Bush To Cross The Mendoza Line?
At some point, declines in public evaluation of a president cease to be elastic and become plastic: there is a point of no return. Bush is now at 31% in the Gallup poll; my guess is, that means he's already crossed the Mendoza line. But just imagine what will happen if he hits anything south of 30%. The number 20 has a kind of intuitive power that will break through even to the paranoid remnant of support for the president. 20-something percent approval? That just doesn't happen, barring national crisis. And that's precisely what we're facing now. Because of our presidential system, there is no opportunity for a vote of no-confidence and a creation of a new government. For the next two-and-a-half years, the United States will be in a state of de facto anarchy, at least with regard to the federal government.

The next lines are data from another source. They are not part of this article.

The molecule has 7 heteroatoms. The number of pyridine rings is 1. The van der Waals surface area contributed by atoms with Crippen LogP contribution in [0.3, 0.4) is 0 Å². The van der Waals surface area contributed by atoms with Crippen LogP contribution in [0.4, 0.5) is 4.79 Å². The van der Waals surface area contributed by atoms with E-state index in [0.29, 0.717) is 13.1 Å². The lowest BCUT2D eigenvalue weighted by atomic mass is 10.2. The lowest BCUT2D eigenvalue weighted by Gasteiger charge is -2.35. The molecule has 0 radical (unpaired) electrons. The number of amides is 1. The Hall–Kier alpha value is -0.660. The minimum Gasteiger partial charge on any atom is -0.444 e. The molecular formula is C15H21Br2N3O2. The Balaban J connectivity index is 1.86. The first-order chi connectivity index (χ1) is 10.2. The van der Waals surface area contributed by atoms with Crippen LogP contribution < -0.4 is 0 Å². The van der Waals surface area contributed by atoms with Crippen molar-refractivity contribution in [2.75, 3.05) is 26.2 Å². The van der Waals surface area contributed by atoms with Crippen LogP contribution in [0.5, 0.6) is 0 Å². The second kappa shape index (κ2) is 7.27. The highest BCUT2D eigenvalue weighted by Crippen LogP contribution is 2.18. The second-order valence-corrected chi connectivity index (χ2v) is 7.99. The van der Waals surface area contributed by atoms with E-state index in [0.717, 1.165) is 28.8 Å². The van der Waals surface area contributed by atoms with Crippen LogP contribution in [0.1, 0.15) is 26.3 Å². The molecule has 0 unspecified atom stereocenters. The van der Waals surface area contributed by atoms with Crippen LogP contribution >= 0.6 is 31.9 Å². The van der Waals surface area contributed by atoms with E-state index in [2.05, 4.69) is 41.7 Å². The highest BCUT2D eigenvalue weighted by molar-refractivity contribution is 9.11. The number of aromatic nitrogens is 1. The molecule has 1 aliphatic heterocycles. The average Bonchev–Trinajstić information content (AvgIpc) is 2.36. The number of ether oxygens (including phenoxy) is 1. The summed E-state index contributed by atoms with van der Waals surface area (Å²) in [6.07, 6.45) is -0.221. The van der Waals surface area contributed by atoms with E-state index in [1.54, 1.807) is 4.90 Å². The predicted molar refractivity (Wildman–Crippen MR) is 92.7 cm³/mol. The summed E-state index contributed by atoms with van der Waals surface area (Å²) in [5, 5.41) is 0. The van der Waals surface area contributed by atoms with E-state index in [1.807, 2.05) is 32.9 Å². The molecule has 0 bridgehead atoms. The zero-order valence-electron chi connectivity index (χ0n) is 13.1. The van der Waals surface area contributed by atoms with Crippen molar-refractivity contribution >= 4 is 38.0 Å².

This is the best reason there is, incidentally, to elect a Democratic congress in the fall. Should the Republicans retain control of both houses, the remainder of Bush's term will be spent coasting along into ever greater budgetary catastrophe and international insecurity. A Democratic house or two of congress might (emphasis: might) be able to string together some semblance of government, and that is the best we can hope for.
UPDATE: Jesus H. Christ
UPDATE: Josh Marshall on Bush at the Mendoza line. Josh is right that there must be an asymptotic limit >0 to Bush's sliding approval but (as I think Nick Gillespie said recently) I'm cheering for him to drive himself into single digits just to prove it can be done.
UPDATE: An e-mailer informs me that schmuck Ohio governor Bob Taft has made it into single digits.
UPDATE (5/12/06): And there it is. 29% approval.